Even Breathing has an Opportunity Cost

I remember taking economics and talking about opportunity cost. It was one of the most confusing things to me till my teacher put it as bluntly as possible:

You can stay in bed and sleep, or you can get up and go do something with your life. If you stay in bed, you may miss out on something amazing, if you get out of bed, you may be tired; each has an opportunity cost, you have to determine which is worth more.

I took that conversation to heart, probably more than anything else I was taught in school. It is something that every single day I consider and ask myself when making decisions. Many of us consider this, but probably call it something different. Whether debating an action or making a decision, both have an opportunity cost in the end.

The most relatable—and real—example is something we do every single day and is often what separates the successful from the unsuccessful. Each morning when your alarm goes off, you are given two choices: wake up and get your day going, or to hit snooze. Both of your choices have some kind of cost: on one hand, you will get your day going and get more work done during your day, maybe even go workout or have breakfast with the family. On the other hand, you may end up being extremely tired during the day and could even make a mistake at work or be a little emotional to a loved one.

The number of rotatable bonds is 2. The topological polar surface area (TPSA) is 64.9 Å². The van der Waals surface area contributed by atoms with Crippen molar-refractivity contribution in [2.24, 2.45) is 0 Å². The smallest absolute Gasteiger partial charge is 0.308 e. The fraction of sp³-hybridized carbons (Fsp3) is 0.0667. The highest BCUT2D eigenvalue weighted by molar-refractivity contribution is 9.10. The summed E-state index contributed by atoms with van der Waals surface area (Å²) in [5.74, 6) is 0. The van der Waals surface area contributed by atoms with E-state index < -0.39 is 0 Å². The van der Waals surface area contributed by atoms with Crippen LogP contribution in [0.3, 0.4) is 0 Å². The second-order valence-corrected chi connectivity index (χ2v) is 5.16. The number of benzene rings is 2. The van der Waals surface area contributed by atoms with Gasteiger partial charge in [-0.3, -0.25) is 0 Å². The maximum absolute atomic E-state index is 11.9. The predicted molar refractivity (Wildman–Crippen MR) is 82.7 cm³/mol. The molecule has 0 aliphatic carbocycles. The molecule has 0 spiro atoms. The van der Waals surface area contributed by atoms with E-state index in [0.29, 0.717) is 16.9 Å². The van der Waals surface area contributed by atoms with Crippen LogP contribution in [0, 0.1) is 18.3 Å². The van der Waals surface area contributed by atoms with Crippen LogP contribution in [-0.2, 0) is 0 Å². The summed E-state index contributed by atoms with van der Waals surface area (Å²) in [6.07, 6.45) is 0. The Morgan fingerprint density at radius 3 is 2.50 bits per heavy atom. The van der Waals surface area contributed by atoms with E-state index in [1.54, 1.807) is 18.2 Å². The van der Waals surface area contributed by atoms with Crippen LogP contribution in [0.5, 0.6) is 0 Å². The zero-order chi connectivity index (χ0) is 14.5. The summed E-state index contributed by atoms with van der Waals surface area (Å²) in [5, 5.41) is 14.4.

These are the types of decisions that we consider every single day, hour, and even minute.

When you are at work and the boss comes in yelling at you for the third time about something that was HR’s fault, and you just want to turn around and quit, guess what? Opportunity cost. Can you really afford to quit? Can you really keep going through this?

It does go as deep as the decision to breathe. What are you not doing when you are breathing? It is also as general as eating the apple or eating the slice of cake. Each option has a cost.

This reminds me of the article from Grant Cardone about never washing his Rolls-Royce. He could spend the 20 minutes washing it himself and save $20 or spend the $20 to have someone else wash it while he goes to make $200.

I heard once that there was a 400-trillion to 1 chance of being a human being, that you are more likely to win the state lottery jackpot four times than you are to be here, right now.

Yet we still complain about work when we could be working harder. We complain about Mondays when we could be grinding them out. We complain about sleeping in when we could be working out. But hey, I guess everyone chooses how they see an opportunity cost.

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